No Two Kinds of Seed


 Why you should send your child to the Christian school.[i]

“You shall not sow your field with two kinds of seed” (Lev 19:19 ESV).

You may wonder at the choice of this text for a speech on Christian Education.  Admittedly, the way it is stated it appears to have little to do with the education at our schools.  But must that be seen as an objection, or perhaps as a sign of embarrassment at the lack of Scriptural texts which support Christian education?

People have suggested that.  It has been remarked that in the Bible there are so few texts which recommend and praise Christian education, that promote the Christian school.  And admittedly, one who still harbours the childish idea that the Bible is a list of texts, a collection of loose statements from which you can select a proof text for all sorts of subjects and issues, will not find much in this text to spur him and his children to the Christian school with a clearly defined command from God.

But one who is a little less shallow knows better.  He has learnt to understand that God’s Word is not a ready-reference book which provides quick answers to questions, but that it gives basic principles – standards, guidelines, underlying rules for practical, day-to-day, physical life, as well as for spiritual life.

God’s Word is the expression of His will.  And that will of God has stated what it is He wants for physical and spiritual life, for the world of reality and for one’s thoughts, for the visible world around us and for the invisible world within us.  But it is one God, one and the same, who has given His laws both for the physical world and for the spiritual world, and consequently a harmony must exist between those two worlds: there must be a certain harmony between what we see as the will of God in physical life and what His will is in the area of spiritual life.  For it is one will which regulates both.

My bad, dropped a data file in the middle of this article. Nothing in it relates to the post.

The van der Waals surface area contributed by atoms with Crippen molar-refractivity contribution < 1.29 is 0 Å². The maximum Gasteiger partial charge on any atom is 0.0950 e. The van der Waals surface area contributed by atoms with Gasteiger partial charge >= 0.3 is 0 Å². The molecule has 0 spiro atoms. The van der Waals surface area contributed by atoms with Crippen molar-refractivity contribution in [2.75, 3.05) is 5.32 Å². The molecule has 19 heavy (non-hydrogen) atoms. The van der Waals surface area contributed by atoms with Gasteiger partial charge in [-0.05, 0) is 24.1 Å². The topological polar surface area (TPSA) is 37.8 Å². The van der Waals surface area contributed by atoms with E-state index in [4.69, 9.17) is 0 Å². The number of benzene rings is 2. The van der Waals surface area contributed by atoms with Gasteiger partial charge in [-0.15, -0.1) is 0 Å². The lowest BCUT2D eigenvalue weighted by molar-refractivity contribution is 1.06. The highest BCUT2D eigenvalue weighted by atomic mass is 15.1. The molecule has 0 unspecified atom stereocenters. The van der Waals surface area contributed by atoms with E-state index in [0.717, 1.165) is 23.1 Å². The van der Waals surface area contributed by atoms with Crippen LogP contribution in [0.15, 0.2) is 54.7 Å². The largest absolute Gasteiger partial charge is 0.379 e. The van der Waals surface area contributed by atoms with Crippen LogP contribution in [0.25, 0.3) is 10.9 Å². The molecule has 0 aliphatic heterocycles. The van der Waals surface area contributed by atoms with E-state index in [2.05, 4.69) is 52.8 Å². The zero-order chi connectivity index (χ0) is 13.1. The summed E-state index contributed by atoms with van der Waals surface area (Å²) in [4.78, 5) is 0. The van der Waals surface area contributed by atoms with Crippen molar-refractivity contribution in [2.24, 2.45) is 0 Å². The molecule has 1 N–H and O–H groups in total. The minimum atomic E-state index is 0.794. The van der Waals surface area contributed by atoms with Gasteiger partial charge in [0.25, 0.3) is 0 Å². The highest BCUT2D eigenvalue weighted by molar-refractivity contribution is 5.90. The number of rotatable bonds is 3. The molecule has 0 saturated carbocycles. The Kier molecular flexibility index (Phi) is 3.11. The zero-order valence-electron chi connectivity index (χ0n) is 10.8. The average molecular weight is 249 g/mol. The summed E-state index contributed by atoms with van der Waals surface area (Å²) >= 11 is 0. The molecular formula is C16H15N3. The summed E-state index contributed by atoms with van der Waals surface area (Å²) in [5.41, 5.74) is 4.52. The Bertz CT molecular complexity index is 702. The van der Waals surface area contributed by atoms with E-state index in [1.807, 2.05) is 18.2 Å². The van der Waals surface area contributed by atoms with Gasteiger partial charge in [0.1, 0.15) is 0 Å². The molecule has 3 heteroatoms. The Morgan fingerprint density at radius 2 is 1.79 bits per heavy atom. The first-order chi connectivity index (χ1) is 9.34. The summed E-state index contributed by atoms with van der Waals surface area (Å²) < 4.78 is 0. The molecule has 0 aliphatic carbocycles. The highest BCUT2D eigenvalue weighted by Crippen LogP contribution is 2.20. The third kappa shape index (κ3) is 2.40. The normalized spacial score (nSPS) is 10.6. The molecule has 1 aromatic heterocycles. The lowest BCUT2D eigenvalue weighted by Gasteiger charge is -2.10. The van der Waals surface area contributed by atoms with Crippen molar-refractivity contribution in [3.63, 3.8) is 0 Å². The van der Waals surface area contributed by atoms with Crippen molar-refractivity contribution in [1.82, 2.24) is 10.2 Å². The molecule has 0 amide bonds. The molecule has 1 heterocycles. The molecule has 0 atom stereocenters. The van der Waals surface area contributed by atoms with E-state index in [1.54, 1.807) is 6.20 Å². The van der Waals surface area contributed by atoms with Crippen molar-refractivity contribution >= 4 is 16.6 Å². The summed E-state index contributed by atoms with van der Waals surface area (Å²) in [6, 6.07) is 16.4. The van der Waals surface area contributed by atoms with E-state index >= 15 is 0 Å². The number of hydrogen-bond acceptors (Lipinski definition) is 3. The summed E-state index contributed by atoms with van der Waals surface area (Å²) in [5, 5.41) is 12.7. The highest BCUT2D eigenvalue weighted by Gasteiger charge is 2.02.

And now we have arrived at the point in question.  Our text says, “You shall not sow your field with two kinds of seed.” Well, there you have an ordinance of God clearly applicable for physical life, a principle that has been given for farming.  But surely you will understand that certain things which apply to our physical day to day life can be used to symbolise our spiritual life.  If God the Lord stated that in daily life: “you shall not mix; away with all synthesis: no two kinds of seed in your field” then that same will also applies to spiritual life.  That means, it also applies to your own soul, and no less to the soul of your child!

Do not be amazed, therefore, that I submit this rule-for-farming to you as a principle which applies also to the spiritual up-bringing of your child.  After all, the idea of the seed sown into the field is often used in the Bible as an appropriate symbol for the cultivation of the human soul. I need only remind you of the impressionable and therefore well-remembered parable of the sower.  Jesus said that God’s Word is like a seed which a sower sows into his field.  The seed is the Word, the sower is God, and the field is the world – and in that world also man’s soul.  There are a great number of such examples in the Bible in which sowing and planting are used to symbolise spiritual life.  For example, in 1 Corinthians 3:9 the congregation is called “God’s field”. In Isaiah 5 and Psalm 80 Israel is called God’s vineyard which He has sown and cultivates.  The kingdom of God is compared to a mustard seed.  And many more examples could be referred to.